For data synchronization, it's very useful to be able to request new and/or updated records since a given timestamp. These API endpoints are implemented in Qlik Application Automation for OEM as
Incremental blocks, e.g.
List updated contacts incrementally. Such blocks are useful in scheduled integrations to process new data incrementally on each run (e.g. every 5 minutes or every 30 seconds).
- Get new contacts created since timestamp X (timestamp_created >= X, where X is a unix epoch timestamp)
- Get new and updated contacts since timestamp X (timestamp_lastupdate >= Y) Note that this can also be accomplished with webhooks, but webhooks do not allow to process historical data (a.k.a. doing full initial sync).
We appreciate the ability to request meta data through the API. Examples:
- List object types (useful for platforms that support custom objects)
- List fields of object type (useful for platforms that support custom fields)
Qlik Application Automation for OEM supports incoming webhooks (triggers). Ideally, the API allows to create and manage webhooks so that the creation of webhooks can be automated. Example endpoints:
- Add webhook
- Remove webhook
- List webhooks (from one account)
Common API endpoints specifically for EventTech integrations:
- CRUD endpoints for all object types (Event, Session, Attendee category, Attendee etc.)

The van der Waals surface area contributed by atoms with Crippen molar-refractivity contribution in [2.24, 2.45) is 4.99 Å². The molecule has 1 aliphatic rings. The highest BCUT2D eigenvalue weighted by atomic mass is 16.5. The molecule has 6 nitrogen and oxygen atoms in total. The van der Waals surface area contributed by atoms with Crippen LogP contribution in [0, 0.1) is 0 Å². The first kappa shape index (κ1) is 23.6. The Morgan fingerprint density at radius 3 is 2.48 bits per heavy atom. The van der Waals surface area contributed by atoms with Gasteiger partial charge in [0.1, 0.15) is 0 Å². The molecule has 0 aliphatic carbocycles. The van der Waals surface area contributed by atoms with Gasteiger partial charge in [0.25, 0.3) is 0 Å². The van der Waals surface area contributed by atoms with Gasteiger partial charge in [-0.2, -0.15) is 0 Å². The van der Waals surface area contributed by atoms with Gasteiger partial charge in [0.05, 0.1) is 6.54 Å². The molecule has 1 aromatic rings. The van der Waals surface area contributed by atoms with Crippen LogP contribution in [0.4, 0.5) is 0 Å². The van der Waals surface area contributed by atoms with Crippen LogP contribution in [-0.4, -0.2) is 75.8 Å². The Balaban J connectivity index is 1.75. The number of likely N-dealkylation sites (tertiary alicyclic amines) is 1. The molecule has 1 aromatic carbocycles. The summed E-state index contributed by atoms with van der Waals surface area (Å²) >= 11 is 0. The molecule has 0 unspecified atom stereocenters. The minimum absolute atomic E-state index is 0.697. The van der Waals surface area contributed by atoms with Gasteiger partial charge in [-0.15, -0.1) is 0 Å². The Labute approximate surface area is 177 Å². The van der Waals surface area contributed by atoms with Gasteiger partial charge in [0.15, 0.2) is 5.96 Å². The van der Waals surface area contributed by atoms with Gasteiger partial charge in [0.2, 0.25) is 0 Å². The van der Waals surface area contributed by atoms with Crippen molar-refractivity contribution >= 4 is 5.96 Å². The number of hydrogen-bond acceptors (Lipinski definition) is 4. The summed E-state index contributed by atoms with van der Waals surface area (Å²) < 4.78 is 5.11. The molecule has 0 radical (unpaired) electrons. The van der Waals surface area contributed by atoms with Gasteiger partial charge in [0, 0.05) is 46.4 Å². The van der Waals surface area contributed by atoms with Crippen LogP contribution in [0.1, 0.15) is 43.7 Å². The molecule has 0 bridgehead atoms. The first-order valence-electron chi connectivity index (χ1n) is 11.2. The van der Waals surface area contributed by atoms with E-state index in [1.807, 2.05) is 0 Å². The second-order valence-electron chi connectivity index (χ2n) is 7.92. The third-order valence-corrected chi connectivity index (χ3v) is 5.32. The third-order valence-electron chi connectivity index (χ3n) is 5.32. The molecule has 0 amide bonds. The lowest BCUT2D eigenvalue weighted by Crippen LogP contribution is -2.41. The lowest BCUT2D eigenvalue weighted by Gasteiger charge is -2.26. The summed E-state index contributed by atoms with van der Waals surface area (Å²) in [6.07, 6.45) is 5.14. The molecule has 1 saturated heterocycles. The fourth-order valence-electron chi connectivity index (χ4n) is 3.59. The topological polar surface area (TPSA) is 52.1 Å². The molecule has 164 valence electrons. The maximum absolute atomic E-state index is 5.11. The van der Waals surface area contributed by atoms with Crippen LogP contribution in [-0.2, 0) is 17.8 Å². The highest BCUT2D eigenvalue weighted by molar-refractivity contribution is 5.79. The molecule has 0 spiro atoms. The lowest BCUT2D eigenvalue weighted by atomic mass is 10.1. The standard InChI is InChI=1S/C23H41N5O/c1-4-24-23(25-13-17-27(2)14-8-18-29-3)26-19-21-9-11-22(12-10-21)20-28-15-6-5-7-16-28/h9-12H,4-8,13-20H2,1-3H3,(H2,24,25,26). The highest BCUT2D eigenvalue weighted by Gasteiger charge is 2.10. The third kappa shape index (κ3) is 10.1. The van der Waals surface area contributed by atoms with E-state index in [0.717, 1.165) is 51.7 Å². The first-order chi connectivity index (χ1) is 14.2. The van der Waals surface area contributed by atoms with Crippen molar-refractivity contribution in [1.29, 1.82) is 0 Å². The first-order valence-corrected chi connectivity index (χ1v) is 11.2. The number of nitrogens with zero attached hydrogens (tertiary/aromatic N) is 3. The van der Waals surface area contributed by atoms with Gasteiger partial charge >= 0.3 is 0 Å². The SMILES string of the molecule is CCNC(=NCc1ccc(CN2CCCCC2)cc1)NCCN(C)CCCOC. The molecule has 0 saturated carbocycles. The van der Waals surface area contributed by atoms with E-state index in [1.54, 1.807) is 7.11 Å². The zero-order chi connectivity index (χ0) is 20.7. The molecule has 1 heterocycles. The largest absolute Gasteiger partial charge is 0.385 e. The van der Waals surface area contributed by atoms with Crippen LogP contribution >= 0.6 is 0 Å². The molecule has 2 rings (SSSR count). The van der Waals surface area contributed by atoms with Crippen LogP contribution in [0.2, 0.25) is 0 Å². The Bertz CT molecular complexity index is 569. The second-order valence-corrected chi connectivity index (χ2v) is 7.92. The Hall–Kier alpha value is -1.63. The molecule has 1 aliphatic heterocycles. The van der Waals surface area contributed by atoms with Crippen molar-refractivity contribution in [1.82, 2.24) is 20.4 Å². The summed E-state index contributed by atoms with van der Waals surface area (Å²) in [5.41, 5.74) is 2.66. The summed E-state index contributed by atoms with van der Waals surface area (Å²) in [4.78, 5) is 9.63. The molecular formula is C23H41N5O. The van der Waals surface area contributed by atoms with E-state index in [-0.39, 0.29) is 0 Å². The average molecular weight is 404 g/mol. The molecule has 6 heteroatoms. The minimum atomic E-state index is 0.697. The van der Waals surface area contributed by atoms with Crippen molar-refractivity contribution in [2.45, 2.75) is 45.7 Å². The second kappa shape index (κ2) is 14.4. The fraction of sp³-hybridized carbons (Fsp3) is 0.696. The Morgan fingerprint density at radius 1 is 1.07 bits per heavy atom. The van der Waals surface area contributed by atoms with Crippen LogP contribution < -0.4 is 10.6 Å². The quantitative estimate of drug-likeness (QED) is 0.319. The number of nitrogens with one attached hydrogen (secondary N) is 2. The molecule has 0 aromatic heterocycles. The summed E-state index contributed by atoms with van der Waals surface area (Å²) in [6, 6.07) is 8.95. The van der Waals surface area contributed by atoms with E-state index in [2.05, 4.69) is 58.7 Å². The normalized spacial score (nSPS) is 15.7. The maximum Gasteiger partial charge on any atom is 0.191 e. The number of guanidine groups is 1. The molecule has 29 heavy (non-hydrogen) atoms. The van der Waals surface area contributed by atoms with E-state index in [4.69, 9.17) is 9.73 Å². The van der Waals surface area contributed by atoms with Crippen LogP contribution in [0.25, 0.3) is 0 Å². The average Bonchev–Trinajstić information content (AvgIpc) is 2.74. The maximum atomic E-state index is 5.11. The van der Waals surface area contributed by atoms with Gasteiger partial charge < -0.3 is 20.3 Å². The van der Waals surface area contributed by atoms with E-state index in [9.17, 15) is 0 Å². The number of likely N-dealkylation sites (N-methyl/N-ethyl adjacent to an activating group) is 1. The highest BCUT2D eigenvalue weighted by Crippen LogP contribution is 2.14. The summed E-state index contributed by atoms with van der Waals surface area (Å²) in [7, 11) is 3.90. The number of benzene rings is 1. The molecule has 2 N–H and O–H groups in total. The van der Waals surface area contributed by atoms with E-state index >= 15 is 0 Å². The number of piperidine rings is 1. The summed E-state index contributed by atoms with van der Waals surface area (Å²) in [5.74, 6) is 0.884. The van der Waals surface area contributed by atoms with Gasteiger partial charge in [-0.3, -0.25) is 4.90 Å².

- Incremental endpoint
get new & updated registrations since timestamp X
- Check-in an attendee for an event or a session (when syncing from an on-site solution to your API)
- Incremental endpoint
get check-ins for event or session since timestamp X(for on-site scanning solutions)
Cloud telephony API's (VoIP, UCaaS etc.)
Below we describe common API endpoints specifically for common use cases for cloud telephony integrations.
- CRUD endpoints for Contacts
- Ability to add Contacts in a Directory, Group or Phonebook (to group them per source).
- Ability to store an external_id for Contacts: this is needed when a direct link needs to be opened to a detail page in a CRM when a call comes in. We will store the id of the CRM in this field.
- Ability to get contact by its external_id.
- Ability to store extra data per Contact (e.g. a field extra_data where we can store a JSON object). This is needed for e.g. dynamic call routing based on data coming from a CRM.
Call logging in a CRM
Webhooks on incoming call and/or API endpoints to list calls (incrementally, meaning where timestamp > x).
Dynamic routing based on external data (CRM data or similar)
shadow copy: calls are routed based on Contact data inside the cloud telephony system, see above: field extra_data on Contact (or similar) to store CRM data, e.g. as a JSON object.
shadow copy: real-time lookup in e.g. a CRM on an incoming call. In this scenario, we need a webhook on incoming calls and the ability to update a live call via the API (e.g. update routing of an active call).
Need inspiration for your API?
Are you still building out your API? We recommend having a look at modern API's from platforms such as Hubspot, Eventbrite, and many others, to get an idea of how they implemented their API.
Some articles on how to build a good REST API:
- REST API Tutorial
- Restful API Design - Step By Step Guide
- The Qlik Application Automation for OEM ultimate API checklist: API Checklist